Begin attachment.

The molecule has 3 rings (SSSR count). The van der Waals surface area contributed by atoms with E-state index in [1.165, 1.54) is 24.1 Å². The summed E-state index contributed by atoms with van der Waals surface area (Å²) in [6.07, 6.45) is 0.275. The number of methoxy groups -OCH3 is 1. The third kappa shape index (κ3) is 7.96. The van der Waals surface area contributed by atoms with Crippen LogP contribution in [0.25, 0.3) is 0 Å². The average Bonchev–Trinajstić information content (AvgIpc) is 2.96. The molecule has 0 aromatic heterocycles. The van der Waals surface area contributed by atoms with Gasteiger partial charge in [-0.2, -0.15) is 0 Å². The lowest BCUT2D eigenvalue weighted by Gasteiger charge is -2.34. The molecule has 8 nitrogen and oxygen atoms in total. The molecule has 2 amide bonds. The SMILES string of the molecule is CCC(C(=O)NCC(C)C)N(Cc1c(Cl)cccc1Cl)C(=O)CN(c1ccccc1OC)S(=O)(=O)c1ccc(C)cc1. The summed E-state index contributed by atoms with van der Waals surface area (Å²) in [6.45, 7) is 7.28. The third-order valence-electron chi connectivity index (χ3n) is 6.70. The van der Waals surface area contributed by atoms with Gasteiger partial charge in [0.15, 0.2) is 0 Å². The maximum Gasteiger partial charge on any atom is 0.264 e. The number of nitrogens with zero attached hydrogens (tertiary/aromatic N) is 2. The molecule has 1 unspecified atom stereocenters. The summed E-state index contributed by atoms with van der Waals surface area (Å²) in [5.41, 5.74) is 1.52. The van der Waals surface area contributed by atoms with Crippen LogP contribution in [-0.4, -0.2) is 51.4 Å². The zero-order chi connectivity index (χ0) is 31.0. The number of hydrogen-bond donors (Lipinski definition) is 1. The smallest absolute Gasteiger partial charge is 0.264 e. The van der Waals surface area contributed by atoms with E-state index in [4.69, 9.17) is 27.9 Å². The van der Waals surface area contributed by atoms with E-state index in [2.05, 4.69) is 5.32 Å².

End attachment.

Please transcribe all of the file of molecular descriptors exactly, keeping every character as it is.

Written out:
The molecule has 3 rings (SSSR count). The van der Waals surface area contributed by atoms with E-state index in [1.165, 1.54) is 24.1 Å². The summed E-state index contributed by atoms with van der Waals surface area (Å²) in [6.07, 6.45) is 0.275. The number of methoxy groups -OCH3 is 1. The third kappa shape index (κ3) is 7.96. The van der Waals surface area contributed by atoms with Crippen LogP contribution in [0.25, 0.3) is 0 Å². The average Bonchev–Trinajstić information content (AvgIpc) is 2.96. The molecule has 0 aromatic heterocycles. The van der Waals surface area contributed by atoms with Gasteiger partial charge in [-0.2, -0.15) is 0 Å². The lowest BCUT2D eigenvalue weighted by Gasteiger charge is -2.34. The molecule has 8 nitrogen and oxygen atoms in total. The molecule has 2 amide bonds. The SMILES string of the molecule is CCC(C(=O)NCC(C)C)N(Cc1c(Cl)cccc1Cl)C(=O)CN(c1ccccc1OC)S(=O)(=O)c1ccc(C)cc1. The summed E-state index contributed by atoms with van der Waals surface area (Å²) in [6.45, 7) is 7.28. The third-order valence-electron chi connectivity index (χ3n) is 6.70. The van der Waals surface area contributed by atoms with Gasteiger partial charge in [0.15, 0.2) is 0 Å². The maximum Gasteiger partial charge on any atom is 0.264 e. The number of nitrogens with zero attached hydrogens (tertiary/aromatic N) is 2. The molecule has 1 unspecified atom stereocenters. The summed E-state index contributed by atoms with van der Waals surface area (Å²) in [5.41, 5.74) is 1.52. The van der Waals surface area contributed by atoms with Crippen LogP contribution in [-0.4, -0.2) is 51.4 Å². The zero-order chi connectivity index (χ0) is 31.0. The number of hydrogen-bond donors (Lipinski definition) is 1. The smallest absolute Gasteiger partial charge is 0.264 e. The van der Waals surface area contributed by atoms with E-state index in [4.69, 9.17) is 27.9 Å². The van der Waals surface area contributed by atoms with E-state index in [2.05, 4.69) is 5.32 Å².